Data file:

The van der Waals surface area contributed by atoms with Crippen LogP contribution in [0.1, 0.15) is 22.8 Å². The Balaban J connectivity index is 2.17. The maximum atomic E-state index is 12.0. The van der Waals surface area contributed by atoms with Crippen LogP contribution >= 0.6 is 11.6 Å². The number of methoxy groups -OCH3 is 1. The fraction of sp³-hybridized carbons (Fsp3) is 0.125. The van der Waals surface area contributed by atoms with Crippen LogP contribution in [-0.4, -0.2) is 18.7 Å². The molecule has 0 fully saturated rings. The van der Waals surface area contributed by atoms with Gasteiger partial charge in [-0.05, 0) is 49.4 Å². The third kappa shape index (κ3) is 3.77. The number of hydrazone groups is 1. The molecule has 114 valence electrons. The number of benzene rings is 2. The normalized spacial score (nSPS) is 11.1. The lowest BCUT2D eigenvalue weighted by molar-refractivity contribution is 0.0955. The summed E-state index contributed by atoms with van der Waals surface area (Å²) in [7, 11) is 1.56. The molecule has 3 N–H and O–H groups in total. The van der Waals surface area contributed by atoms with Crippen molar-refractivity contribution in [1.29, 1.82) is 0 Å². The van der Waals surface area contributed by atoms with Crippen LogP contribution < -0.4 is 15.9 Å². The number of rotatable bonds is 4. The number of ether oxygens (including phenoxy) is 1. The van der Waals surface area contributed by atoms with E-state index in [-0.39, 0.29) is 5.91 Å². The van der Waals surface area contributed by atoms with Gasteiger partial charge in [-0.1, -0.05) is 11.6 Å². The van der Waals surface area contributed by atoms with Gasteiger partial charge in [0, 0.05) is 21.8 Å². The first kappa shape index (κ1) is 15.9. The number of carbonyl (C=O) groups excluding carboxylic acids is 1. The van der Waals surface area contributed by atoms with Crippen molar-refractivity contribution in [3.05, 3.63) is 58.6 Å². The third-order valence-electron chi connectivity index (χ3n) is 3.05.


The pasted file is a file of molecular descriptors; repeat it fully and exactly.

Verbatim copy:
The van der Waals surface area contributed by atoms with Crippen LogP contribution in [0.1, 0.15) is 22.8 Å². The Balaban J connectivity index is 2.17. The maximum atomic E-state index is 12.0. The van der Waals surface area contributed by atoms with Crippen LogP contribution >= 0.6 is 11.6 Å². The number of methoxy groups -OCH3 is 1. The fraction of sp³-hybridized carbons (Fsp3) is 0.125. The van der Waals surface area contributed by atoms with Crippen LogP contribution in [-0.4, -0.2) is 18.7 Å². The molecule has 0 fully saturated rings. The van der Waals surface area contributed by atoms with Gasteiger partial charge in [-0.05, 0) is 49.4 Å². The third kappa shape index (κ3) is 3.77. The number of hydrazone groups is 1. The molecule has 114 valence electrons. The number of benzene rings is 2. The normalized spacial score (nSPS) is 11.1. The lowest BCUT2D eigenvalue weighted by molar-refractivity contribution is 0.0955. The summed E-state index contributed by atoms with van der Waals surface area (Å²) in [7, 11) is 1.56. The molecule has 3 N–H and O–H groups in total. The van der Waals surface area contributed by atoms with Crippen molar-refractivity contribution in [1.29, 1.82) is 0 Å². The van der Waals surface area contributed by atoms with Crippen LogP contribution < -0.4 is 15.9 Å². The number of rotatable bonds is 4. The number of ether oxygens (including phenoxy) is 1. The van der Waals surface area contributed by atoms with E-state index in [-0.39, 0.29) is 5.91 Å². The van der Waals surface area contributed by atoms with Gasteiger partial charge in [-0.1, -0.05) is 11.6 Å². The van der Waals surface area contributed by atoms with Gasteiger partial charge in [0, 0.05) is 21.8 Å². The first kappa shape index (κ1) is 15.9. The number of carbonyl (C=O) groups excluding carboxylic acids is 1. The van der Waals surface area contributed by atoms with Crippen molar-refractivity contribution in [3.05, 3.63) is 58.6 Å². The third-order valence-electron chi connectivity index (χ3n) is 3.05.